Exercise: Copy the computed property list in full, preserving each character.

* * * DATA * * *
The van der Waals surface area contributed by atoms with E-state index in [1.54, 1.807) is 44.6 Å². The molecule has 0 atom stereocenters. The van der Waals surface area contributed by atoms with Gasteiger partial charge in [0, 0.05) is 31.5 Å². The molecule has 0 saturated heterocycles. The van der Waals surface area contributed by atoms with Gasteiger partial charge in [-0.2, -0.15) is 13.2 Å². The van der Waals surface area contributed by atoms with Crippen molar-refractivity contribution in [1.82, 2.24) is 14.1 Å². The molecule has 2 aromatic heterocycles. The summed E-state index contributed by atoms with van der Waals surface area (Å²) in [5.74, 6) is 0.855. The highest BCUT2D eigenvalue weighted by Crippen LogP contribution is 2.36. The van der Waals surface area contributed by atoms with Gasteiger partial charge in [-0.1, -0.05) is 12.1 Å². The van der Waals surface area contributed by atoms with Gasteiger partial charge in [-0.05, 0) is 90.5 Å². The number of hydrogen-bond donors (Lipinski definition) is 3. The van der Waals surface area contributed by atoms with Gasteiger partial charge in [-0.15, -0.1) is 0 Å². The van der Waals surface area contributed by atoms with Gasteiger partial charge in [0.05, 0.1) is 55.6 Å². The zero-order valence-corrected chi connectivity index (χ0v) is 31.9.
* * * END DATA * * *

The van der Waals surface area contributed by atoms with E-state index in [1.54, 1.807) is 44.6 Å². The molecule has 0 atom stereocenters. The van der Waals surface area contributed by atoms with Gasteiger partial charge in [0, 0.05) is 31.5 Å². The molecule has 0 saturated heterocycles. The van der Waals surface area contributed by atoms with Gasteiger partial charge in [-0.2, -0.15) is 13.2 Å². The van der Waals surface area contributed by atoms with Crippen molar-refractivity contribution in [1.82, 2.24) is 14.1 Å². The molecule has 2 aromatic heterocycles. The summed E-state index contributed by atoms with van der Waals surface area (Å²) in [5.74, 6) is 0.855. The highest BCUT2D eigenvalue weighted by Crippen LogP contribution is 2.36. The van der Waals surface area contributed by atoms with Gasteiger partial charge in [-0.1, -0.05) is 12.1 Å². The van der Waals surface area contributed by atoms with Gasteiger partial charge in [-0.05, 0) is 90.5 Å². The number of hydrogen-bond donors (Lipinski definition) is 3. The van der Waals surface area contributed by atoms with Gasteiger partial charge in [-0.15, -0.1) is 0 Å². The van der Waals surface area contributed by atoms with Gasteiger partial charge in [0.05, 0.1) is 55.6 Å². The zero-order valence-corrected chi connectivity index (χ0v) is 31.9.